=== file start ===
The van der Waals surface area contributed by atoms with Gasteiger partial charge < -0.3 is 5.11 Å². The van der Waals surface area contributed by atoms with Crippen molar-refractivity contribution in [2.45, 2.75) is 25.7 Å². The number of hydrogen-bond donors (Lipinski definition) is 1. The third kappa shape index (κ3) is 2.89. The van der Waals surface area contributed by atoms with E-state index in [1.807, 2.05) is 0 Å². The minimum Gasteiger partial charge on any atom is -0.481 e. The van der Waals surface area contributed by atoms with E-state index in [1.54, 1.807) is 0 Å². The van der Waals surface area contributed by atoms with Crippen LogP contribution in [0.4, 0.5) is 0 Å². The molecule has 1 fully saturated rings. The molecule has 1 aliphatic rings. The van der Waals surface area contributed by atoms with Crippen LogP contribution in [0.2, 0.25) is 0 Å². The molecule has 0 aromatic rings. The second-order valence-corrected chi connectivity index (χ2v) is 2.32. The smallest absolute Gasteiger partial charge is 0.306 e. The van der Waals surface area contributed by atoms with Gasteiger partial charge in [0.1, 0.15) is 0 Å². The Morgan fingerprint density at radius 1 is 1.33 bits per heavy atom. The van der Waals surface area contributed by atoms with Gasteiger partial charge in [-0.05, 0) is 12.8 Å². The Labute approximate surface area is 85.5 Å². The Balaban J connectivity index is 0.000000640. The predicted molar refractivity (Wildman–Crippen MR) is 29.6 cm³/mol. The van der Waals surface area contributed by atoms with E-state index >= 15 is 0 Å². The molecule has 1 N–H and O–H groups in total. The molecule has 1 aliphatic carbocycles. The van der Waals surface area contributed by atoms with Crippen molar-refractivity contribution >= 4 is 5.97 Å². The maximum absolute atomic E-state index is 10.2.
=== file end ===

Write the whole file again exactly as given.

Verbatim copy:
The van der Waals surface area contributed by atoms with Gasteiger partial charge < -0.3 is 5.11 Å². The van der Waals surface area contributed by atoms with Crippen molar-refractivity contribution in [2.45, 2.75) is 25.7 Å². The number of hydrogen-bond donors (Lipinski definition) is 1. The third kappa shape index (κ3) is 2.89. The van der Waals surface area contributed by atoms with E-state index in [1.807, 2.05) is 0 Å². The minimum Gasteiger partial charge on any atom is -0.481 e. The van der Waals surface area contributed by atoms with E-state index in [1.54, 1.807) is 0 Å². The van der Waals surface area contributed by atoms with Crippen LogP contribution in [0.4, 0.5) is 0 Å². The molecule has 1 fully saturated rings. The molecule has 1 aliphatic rings. The van der Waals surface area contributed by atoms with Crippen LogP contribution in [0.2, 0.25) is 0 Å². The molecule has 0 aromatic rings. The second-order valence-corrected chi connectivity index (χ2v) is 2.32. The smallest absolute Gasteiger partial charge is 0.306 e. The van der Waals surface area contributed by atoms with Gasteiger partial charge in [0.1, 0.15) is 0 Å². The Morgan fingerprint density at radius 1 is 1.33 bits per heavy atom. The van der Waals surface area contributed by atoms with Gasteiger partial charge in [-0.05, 0) is 12.8 Å². The Labute approximate surface area is 85.5 Å². The Balaban J connectivity index is 0.000000640. The predicted molar refractivity (Wildman–Crippen MR) is 29.6 cm³/mol. The van der Waals surface area contributed by atoms with E-state index >= 15 is 0 Å². The molecule has 1 N–H and O–H groups in total. The molecule has 1 aliphatic carbocycles. The van der Waals surface area contributed by atoms with Crippen molar-refractivity contribution >= 4 is 5.97 Å². The maximum absolute atomic E-state index is 10.2.